Baltasar Kormakur, The Deep
Icelandic director talks to Screen about his latest project The Deep, which receives its world premiere in Toronto.
There’s no chance of Icelandic director Baltasar Kormakur getting bored: yesterday was the last day of principal photography in New Mexico for his new thriller 2 Guns, starring Denzel Washington and Mark Wahlberg and sold by Foresight, and today in Toronto sees the world premiere of his latest passion project, The Deep.
The drama tells the remarkable true story of a man who survived deadly conditions after a shipwreck in Iceland. BAC is handling international sales and WME handles North America.
His future projects include his Viking saga story to shoot in Iceland, as well as Working Title’s Mount Everest project. He is also producing Dagur Kari’s Iceland-set Rocket Man.
Why were you drawn to tell this story?
I’ve known this story since I was about 18. It always stuck with me. In Iceland, we are nation of fisherman, everyone is connected one way or another to an accident at sea. I felt like to tell the story of all of them the best way is to tell a story of one of them who survived. It’s an incredibly difficult and dangerous line of work.
That’s one level, but also what happened in 2008 was everyone in Iceland was talking about stories about the financial collapse. Of course you want to deal with the collapse on some level but I didn’t want to tell the story of a banker or someone who lost a lot of money. I wanted to look at it in a broader perspective, why do people live in a place like this?
There’s volcanic explosions and some places that are almost inhabitable. This was a story that in some way, without giving you an explanation, is a story of endurance and how people from those places can keep on going. Part of this story as well is the 1973 volcanic explosion in the same island and how people kept going. In some ways that’s similar to the collapse. For me it’s kind of a metaphor, it’s a little village as an example for the whole country.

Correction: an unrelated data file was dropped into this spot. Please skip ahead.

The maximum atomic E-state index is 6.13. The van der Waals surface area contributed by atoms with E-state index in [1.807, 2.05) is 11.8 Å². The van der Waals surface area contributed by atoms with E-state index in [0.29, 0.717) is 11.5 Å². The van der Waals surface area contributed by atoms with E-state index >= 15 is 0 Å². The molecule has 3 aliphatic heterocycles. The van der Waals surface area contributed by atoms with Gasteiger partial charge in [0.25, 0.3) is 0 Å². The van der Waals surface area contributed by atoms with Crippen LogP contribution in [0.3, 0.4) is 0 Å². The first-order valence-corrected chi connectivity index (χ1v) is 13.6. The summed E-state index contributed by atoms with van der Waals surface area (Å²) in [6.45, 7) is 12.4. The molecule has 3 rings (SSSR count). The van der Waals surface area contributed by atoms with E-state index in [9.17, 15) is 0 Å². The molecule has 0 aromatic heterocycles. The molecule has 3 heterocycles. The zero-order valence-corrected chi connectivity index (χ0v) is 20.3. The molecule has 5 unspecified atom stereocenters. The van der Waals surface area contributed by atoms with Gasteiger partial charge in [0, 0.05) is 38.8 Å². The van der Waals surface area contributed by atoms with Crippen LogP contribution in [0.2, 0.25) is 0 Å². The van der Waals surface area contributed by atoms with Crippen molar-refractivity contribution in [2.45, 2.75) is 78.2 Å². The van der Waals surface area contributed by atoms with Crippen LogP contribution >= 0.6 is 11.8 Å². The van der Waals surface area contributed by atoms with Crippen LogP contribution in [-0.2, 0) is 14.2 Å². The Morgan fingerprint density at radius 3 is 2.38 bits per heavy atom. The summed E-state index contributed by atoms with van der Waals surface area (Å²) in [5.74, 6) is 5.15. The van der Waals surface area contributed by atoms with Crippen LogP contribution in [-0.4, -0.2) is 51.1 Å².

It seems like a film that can be quite specific about Iceland but also quite universal and mythic: one man fighting the elements.
It’s about a man and nature and I think that connects everywhere. It could be people in New Orleans after Katrina.
There is no explanation to it, there’s just an incredible will to survive and keep on going. There were all these tests on him at the time, and no one can come up with an explanation.
At the time the Icelandic media was young and naïve, and they painted him as a mixture of a freak and a national hero.
I tried to tackle all these elements but I’m not handing out any explanations.
What were the physical challenges of shooting at sea?
It’s probably the hardest shoot I’ve ever done. I went to check out all the [studio] tanks, but then I realized that the only way to make this one authentic was to shoot it in the Atlantic Ocean.
It’s a labour of love, I put everything in it. I also wanted badly to understand a little bit what they were going through. When I was in the boat when it went over [shooting the shipwreck], it was probably foolish to do this, looking back now – I was struck by the power of the water when it came in, I also realized how hopeless the situation is for these guys when it happens. The power of nature is way beyond anything you can imagine.
Also beaching to the cliffs, I had to try it myself first to check that it was possible – the waves were really big, you can’t do it on a green screen. You can either do it or not. It’s also a great experience, a great journey.
How did Ólafur Darri Ólafsson embrace the role? Did it take a transformation for him?
In the end he did it all, we had moments of breaking down and almost giving up.
I didn’t want to put him in any situation that he didn’t want to be in, but at the same time I wanted to capture this – the only way to capture this was to go all in.
I haven’t done anything else this physically challenging. We were shooting for weeks with him swimming in the ocean. Every day is different. We just had to deal with it.
I love this kind of stuff, working with the elements. They say Icelandic people are the only ones who would run towards a volcano (laughs).
Your career now includes bigger US films, so why is continuing to make Icelandic films important to you?
I’ve never looked at is as going to Hollywood. I’ve had opportunities to do bigger films that are interesting. Those also help me finance the smaller films.
A lot of the money I’ve gotten from the states is put into this project. This is who I am, this is immensely important to me, this is where I come from, it’s authentic to me and I need to tell those stories.